Protect Your Sites
By Clayton Crooks
If you're a Web designer, you've undoubtedly spent
countless hours designing and perfecting the various
graphical elements of sites on which you work. With
all of the time and hard work you put into a site,
it's certain that you'd do everything you could to
protect the site from easy theft. Copyrighting the
site is the obvious first step to take, as a copyright
protects unique works ranging from books to Web sites.
However, even if you protect your works with a
copyright, they'll continue to be an easy target for
unscrupulous individuals who can download some
elements, or even all of your site, and call the work
their own. If you're serious about protecting your
investment, you should know about new technologies
like digital watermarking that let you enforce your
|ImageBridge and ImageBridge Pro
cost: Contact vendor for pricing.
The best solution available for protecting Web media.
High durability settings can cause visible distortion.
When you think of watermarks, you probably envision
the traditional type that's applied to paper. These
watermarks are mostly transparent and are added to a
document to offer proof of authenticity. Digital
watermarking uses the same basic idea, but it acts on
image files and is accomplished with the use of
software like Digimarc ImageBridge.
Digital watermarking is currently the best protection
available to Web designers. It lets you invisibly sign
works, so you can demonstrate your copyright in
disputed claims. A Digimarc watermark is a message,
like a copyright notice, that's embedded into an
image, navigation bar, button, photo, video, or any
other type of visual content. The ImageBridge software
embeds the messages by making subtle changes to the
brightness of the pixels in an image. Differing from
their printed counterparts, digital watermarks are
usually imperceptible to a casual viewer.
Tracking Images on the Web
Using digital watermarks can let you prove that an
image is owned by you, but how can you possibly track
image theft? After all, there are millions of Web
sitestoo many to be checked manuallyto determine
whether the images on them are owned by the respective
sites. This is where Digimarc MarcSpider comes in
MarcSpider is a service that you can add on to
ImageBridge for an extra cost (licensed through a
partnership with Cobion). It crawls around the most
highly trafficked public areas of the Web looking for
images. When it locates an image, MarcSpider attempts
to determine whether the image has a Digimarc
watermark embedded in it. If so, it records the image
location and details such as the date and file size.
Users of the service have unlimited access to online
reports that contain thumbnails of the images found,
along with links to the pages containing them.
Of course, a service like MarcSpider can't possibly
cover the entire Internet. Its searches are limited in
scope by the major search engines, which, according to
NEC Research Institute (www.wwwmetrics.com), account
for only 15 percent of the sites on the Web.
Standard or Pro?
To use ImageBridge or ImageBridge Pro watermarking,
you must first subscribe to Digimarc
(www.digimarc.com). For basic communication of
copyright ownership that lets you display contact
information, you'll probably need only the standard
ImageBridge services. But if you want to use images
with transaction ID numbers or if you want to include
links to image-specific information on your Web site,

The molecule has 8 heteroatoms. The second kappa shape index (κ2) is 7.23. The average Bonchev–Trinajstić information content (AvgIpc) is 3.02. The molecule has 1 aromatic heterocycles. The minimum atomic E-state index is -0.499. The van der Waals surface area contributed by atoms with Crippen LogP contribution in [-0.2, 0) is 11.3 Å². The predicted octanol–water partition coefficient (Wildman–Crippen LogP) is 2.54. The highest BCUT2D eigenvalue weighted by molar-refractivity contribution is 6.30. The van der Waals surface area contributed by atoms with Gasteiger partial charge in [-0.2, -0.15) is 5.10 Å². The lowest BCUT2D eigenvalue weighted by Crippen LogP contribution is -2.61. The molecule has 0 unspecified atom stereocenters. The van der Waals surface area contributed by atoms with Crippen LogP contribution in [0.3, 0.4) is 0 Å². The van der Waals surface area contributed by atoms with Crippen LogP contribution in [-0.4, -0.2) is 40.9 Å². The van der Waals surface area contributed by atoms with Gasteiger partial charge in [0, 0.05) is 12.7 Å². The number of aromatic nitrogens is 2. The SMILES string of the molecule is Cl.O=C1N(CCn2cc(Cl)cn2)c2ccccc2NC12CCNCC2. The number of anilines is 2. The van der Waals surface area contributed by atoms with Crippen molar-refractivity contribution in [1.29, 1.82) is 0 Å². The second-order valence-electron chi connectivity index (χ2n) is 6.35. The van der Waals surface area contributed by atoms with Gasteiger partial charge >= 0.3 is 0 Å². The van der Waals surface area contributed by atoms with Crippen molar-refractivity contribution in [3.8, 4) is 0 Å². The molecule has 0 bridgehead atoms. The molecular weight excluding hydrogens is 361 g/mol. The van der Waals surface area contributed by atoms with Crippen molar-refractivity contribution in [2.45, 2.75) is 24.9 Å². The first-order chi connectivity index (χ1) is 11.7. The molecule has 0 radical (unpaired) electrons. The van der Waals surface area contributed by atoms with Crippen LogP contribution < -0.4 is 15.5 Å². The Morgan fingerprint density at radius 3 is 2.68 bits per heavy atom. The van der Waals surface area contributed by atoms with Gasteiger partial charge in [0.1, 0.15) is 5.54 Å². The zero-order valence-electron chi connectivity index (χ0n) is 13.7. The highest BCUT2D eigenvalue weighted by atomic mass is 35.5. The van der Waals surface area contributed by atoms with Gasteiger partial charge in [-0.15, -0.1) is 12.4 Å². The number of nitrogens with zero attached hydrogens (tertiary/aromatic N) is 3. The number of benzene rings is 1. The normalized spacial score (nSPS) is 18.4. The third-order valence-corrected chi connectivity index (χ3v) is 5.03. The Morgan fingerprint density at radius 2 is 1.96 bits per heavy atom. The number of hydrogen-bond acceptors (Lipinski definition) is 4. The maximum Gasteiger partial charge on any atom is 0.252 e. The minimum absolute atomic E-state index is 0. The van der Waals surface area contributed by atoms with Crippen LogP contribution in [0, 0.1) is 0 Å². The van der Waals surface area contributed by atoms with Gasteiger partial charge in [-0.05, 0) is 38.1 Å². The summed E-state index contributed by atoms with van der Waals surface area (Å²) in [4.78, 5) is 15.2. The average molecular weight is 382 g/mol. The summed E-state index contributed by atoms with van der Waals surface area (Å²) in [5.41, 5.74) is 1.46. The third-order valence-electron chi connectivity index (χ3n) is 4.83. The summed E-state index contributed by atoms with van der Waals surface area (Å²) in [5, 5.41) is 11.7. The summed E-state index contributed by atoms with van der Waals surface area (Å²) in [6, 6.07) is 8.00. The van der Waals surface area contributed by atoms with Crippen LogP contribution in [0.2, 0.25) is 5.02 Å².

you'll need the Pro version.
Once you've determined the version you need and have
subscribed to the appropriate service, you'll receive
a 2-digit PIN and a 6-digit Digimarc Creator ID with
which to watermark your images. Next, you must
determine which software package you'll use to embed
the watermarks. Some products, like Jasc Paint Shop
Pro and Adobe Photoshop, are Digimarc ImageBridge
enabled, meaning that you can embed the watermarks
directly from these products.
Embedding the Information
Regardless of the software you use, embedding a
digital watermark takes only a few simple steps.
First, you must run the Digimarc plug-in for your
respective software application. For instance, if you
use PhotoShop 6, the Digimarc plug-ins "Embed
Watermark" and "Read Watermark" are found via the
Filters menu under Digimarc. To enter your Digimarc
ID, choose Embed Watermark and a window appears that
lets you personalize your software with your Digimarc
ID and PIN.
Once you've personalized the plug-in, you can use it
to embed information such as copyright date and
restrictions. The plug-in also lets you determine the
visibility at which the information is embedded. The
more visible the watermark is, the more durable it is.
Likewise, as you lower the visibility, you lower your
chances that the image will maintain the watermark if
it's modified. The sole advantage to using the lower
visibility watermark is that it's less intrusive.
Watermarks in Action
Digimarc's digital watermarking works best with either
color or grayscale bitmap images. Vector images can be
watermarked only after they're converted to a raster
or bitmap format. Watermarks can be used by any file
format supported by applications such as TIFF, PICT,
JPEG, and BMP, to name a few. And because the
watermarks are carried by individual pixels, they're
present even when an image has been converted from one
format to another.
To adequately protect the long hours you spend
developing Web content, you should use a combination
of approaches. First, you should take the time to
copyright your materials. Once you've done so, you
should investigate the digital watermarking
technologies available from Digimarc, Signum
Technologies, and FotoNation. These technologies
currently offer your best defense.
Clayton is a freelance writer and independent consultant based in Knoxville, TN. Reach him at firstname.lastname@example.org.